Beyond providing buildings with low cost heating, IHT can be used to rewarm roadways during winter, by pumping the thermal banked fluid back into the under-roadway pipes. The released heat can melt snow and ice on an ongoing basis, keeping roadways clear even during snowstorms.

“This concept is already in use at Heathrow Airport to keep the tarmac clear of ice and snow all year round,” said Dr. Heather Dylla; director of sustainable development at the National Asphalt Pavement Association. “It is a powerful demonstration of how much can be done with asphalt paved surfaces when a creative engineering approach is applied.”

The Worcester Polytechnic Institute in Massachusetts has tested a similar concept. They placed a pipe network just below an asphalt pavement, and filled it with water. The asphalt transferred heat to the fluid, which was then available as a hot water source to generate electricity.

The astounding energy-generating roadway

Paved roadways vibrate as cars and trucks drive over them. What if that vibrational energy could be harnessed, perhaps to generate electricity?

This concept is not only possible – it has already been proven. A 2011 pilot study into roadway “vibration energy” generation by Holland’s University of Twente and the Dutch province of Overijssel used piezoelectric roadway materials to convert vibrations into measurable power. Basically, the ongoing compression and decompression of piezoelectric crystals in the roadway material generates electricity.

The University of Twente study, which used a piezoelectric embedded strip across the N34 provincial motorway near Hardenberg, showed that enough energy could be generated to power wireless motion detectors to trigger stoplights. The 2013 paper “Piezoelectric Roads in California” written by Stanford University’s student Rex Garling estimated that a 20 mpg car using $4/gallon gas on a one kilometer stretch of piezoelectric equipped roadway would generate about 0.19MJ of electricity. Based on current West Coast electricity charges, this would be about 1/20th of the gasoline cost burned to cross this length of roadway.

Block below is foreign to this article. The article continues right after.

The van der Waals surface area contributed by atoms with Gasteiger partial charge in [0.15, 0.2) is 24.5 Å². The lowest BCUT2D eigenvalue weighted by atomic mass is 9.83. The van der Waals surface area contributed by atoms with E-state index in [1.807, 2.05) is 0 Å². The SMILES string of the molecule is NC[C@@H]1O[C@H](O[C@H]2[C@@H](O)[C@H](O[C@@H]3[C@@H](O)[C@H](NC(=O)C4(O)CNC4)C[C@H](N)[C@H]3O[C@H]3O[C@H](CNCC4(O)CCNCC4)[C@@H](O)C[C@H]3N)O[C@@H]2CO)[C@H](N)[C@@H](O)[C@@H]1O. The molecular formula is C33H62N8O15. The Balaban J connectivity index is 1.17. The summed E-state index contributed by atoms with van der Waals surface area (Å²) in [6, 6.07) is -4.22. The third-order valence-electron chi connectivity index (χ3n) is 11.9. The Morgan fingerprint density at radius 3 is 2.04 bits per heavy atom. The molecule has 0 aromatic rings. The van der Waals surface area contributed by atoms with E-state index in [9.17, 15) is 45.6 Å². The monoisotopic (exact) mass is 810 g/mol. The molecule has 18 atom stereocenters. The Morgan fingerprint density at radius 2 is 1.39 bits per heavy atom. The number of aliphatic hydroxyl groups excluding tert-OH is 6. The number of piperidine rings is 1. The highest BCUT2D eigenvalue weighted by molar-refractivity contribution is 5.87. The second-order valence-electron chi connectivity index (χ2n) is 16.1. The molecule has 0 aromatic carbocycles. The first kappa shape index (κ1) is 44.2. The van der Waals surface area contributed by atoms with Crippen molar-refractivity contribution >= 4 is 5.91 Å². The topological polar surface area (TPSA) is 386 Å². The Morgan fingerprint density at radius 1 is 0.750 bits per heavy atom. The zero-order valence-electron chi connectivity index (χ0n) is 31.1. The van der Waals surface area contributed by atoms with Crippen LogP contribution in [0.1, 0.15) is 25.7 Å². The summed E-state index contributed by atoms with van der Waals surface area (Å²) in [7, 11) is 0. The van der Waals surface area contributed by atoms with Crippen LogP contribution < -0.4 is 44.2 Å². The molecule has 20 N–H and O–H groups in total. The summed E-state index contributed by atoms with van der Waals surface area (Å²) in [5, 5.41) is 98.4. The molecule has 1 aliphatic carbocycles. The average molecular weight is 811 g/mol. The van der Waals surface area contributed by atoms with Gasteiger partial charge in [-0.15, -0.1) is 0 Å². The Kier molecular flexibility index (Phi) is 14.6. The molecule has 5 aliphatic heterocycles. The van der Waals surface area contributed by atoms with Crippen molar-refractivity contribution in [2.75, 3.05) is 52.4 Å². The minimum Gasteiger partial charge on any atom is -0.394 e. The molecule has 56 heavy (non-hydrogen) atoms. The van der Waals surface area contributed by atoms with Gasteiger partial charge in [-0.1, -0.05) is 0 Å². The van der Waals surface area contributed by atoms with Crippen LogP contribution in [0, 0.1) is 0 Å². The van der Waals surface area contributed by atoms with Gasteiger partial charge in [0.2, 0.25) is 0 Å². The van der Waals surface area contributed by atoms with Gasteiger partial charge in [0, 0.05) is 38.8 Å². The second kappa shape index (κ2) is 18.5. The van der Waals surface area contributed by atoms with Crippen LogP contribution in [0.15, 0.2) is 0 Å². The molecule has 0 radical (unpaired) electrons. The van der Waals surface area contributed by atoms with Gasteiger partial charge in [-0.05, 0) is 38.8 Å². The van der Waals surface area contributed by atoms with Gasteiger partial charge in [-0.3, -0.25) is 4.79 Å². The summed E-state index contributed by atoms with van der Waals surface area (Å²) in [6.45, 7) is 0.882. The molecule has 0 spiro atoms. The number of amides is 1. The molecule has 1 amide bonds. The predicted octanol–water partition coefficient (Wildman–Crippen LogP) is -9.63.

“At this rate, the road will generate a revenue of $33,565 per year,” Garling wrote.

A solar option that can work with asphalt

Imagine lining a roadway in part, or in full, with hexagon-shaped solar-powered road surface panels loaded with light-emitting diodes (LEDs). Depending on how they were configured, these solar road panels allow sunlight through their textured glass surfaces and into their solar collectors by day, and then use it to light road markings at night. They can also heat themselves to remove ice and snow as needed (via built-in heating and drainage elements), and perform a number of other power-related tasks such as creating illuminated crosswalks around the clock.